Many women were twice afflicted. Those who lost children, husbands and friends have had to nurse their grief and themselves. Some 43 per cent of pregnant survivors lost their babies and there has since been an epidemic of gynaecological diseases. The incidence of miscarriages, stillbirths and birth abnormalities have since risen. Many women survivors have been stigmatised as local men won't marry them, leaving them to a life of poverty in a patriarchal society.

Despite this, it is the women who have led the campaign for justice over 25 years. Pitted against the might of one of the world's largest multi-nationals, they have somehow sustained their efforts and dealt with complex issues without formal education or literacy skills. "The women of Bhopal are fighters," Hazra says.

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Investigations have found a tank storing methyl isocyanate (MIC) during the night of 2-3 December, 1984, released a large amount of toxic gases, including cyanide. But Union Carbide disputed it was negligent, and argument continues over reparation. Independent studies blamed a mix of faulty equipment, poor maintenance, inadequate staff training and the failure of safety measures. So the survivors' fight for compensation continues.

Hazra is now a campaigner for the International Campaign for Justice in Bhopal (ICJB), which co-ordinates survivors' groups. Her first step to becoming an activist was when she organised a strike in a government centre, set up in the aftermath, where she was working as a seamstress, to win equal pay with another site.

Bhopal still faces the problem of contaminated water. The ICJB has won new water tanks in some areas of the city, but Hazra, who has been arrested numerous times for her protests, says she wants every home to have taps and clean water. She wants Dow Chemical, which took over Union Carbide in 2001, to pay to clean up the abandoned factory site.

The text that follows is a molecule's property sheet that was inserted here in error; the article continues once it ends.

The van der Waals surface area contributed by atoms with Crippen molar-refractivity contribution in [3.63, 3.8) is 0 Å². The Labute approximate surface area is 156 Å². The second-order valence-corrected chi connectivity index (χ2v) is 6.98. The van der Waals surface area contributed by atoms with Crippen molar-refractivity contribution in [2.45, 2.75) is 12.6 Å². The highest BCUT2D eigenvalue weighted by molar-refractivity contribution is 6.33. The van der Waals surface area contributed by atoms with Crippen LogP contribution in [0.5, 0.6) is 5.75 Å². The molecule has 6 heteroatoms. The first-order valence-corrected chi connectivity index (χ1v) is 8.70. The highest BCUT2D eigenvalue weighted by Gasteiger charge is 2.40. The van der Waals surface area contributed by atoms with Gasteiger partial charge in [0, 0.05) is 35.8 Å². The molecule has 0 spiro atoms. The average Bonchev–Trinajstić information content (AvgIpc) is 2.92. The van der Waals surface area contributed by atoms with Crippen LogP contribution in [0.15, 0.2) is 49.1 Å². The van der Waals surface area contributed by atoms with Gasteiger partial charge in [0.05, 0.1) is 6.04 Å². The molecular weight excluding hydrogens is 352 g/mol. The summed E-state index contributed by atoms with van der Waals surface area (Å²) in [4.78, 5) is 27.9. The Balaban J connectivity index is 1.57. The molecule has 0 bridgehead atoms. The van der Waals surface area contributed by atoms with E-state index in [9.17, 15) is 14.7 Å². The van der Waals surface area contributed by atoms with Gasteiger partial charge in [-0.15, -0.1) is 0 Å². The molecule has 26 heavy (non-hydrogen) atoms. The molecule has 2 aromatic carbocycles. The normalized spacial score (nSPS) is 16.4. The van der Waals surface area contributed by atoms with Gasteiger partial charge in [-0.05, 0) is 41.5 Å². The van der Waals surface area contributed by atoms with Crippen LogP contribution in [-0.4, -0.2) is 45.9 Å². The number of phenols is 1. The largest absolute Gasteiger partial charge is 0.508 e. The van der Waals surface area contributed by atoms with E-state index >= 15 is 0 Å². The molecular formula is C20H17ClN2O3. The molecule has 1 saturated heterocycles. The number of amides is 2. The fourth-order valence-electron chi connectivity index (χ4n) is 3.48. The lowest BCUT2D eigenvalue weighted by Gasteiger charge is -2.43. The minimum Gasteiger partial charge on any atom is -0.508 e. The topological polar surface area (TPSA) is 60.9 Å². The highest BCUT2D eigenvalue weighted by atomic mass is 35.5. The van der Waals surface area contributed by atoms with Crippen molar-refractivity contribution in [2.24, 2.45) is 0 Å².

Her story is one of many collected by Queen Margaret University sociology lecturer Eurig Scandrett, an Edinburgh-based principal investigator with the Bhopal Survivor's Movement Study.

He says gender has been a key issue. "To begin with, women were the most vulnerable victims of the gas leak in 1984, in terms of the break-up of the family unit and problems of reproductive health and the social ostracism that followed. They were virtually erased from the official discourse which refused to acknowledge the impact of the gas on the as yet unborn second generation."

Hundreds of such women live in an area of Bhopal known as the "widow's colony", built by the government. Nadrabee Khan, 55, has lived there for 20 years, surviving on a pittance to bring up her four daughters and son. Her husband Jaffer Khan was 45 when he died eight months after inhaling the gas.

"We lost everything. I have breathing problems and find it hard to walk. It is a hand-to-mouth existence. I got 100,000 rupees (about 1,300] as compensation. Now we suffer because our water is bad. Union Carbide should be ashamed," she said.

Visit the Bhopal Medical Appeal at, Bhopal Survivors Speak, by Eurig Scandrett, is published by Word Power Books next month.